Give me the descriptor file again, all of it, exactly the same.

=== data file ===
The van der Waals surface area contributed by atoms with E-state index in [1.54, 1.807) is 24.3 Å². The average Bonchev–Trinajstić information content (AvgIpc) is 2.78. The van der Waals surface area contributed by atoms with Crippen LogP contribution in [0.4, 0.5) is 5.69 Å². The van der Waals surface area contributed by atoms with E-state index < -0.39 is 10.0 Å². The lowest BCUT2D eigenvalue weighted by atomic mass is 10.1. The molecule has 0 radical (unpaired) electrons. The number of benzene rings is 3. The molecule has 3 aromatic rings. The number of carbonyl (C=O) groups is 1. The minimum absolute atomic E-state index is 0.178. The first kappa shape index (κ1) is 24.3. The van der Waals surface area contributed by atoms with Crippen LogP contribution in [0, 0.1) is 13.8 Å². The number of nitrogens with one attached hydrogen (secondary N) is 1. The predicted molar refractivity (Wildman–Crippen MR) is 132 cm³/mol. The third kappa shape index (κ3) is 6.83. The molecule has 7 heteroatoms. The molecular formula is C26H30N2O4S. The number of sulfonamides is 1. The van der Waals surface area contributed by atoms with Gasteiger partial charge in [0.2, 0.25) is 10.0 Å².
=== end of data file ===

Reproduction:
The van der Waals surface area contributed by atoms with E-state index in [1.54, 1.807) is 24.3 Å². The average Bonchev–Trinajstić information content (AvgIpc) is 2.78. The van der Waals surface area contributed by atoms with Crippen LogP contribution in [0.4, 0.5) is 5.69 Å². The van der Waals surface area contributed by atoms with E-state index < -0.39 is 10.0 Å². The lowest BCUT2D eigenvalue weighted by atomic mass is 10.1. The molecule has 0 radical (unpaired) electrons. The number of benzene rings is 3. The molecule has 3 aromatic rings. The number of carbonyl (C=O) groups is 1. The minimum absolute atomic E-state index is 0.178. The first kappa shape index (κ1) is 24.3. The van der Waals surface area contributed by atoms with Crippen LogP contribution in [0, 0.1) is 13.8 Å². The number of nitrogens with one attached hydrogen (secondary N) is 1. The predicted molar refractivity (Wildman–Crippen MR) is 132 cm³/mol. The third kappa shape index (κ3) is 6.83. The molecule has 7 heteroatoms. The molecular formula is C26H30N2O4S. The number of sulfonamides is 1. The van der Waals surface area contributed by atoms with Gasteiger partial charge in [0.2, 0.25) is 10.0 Å².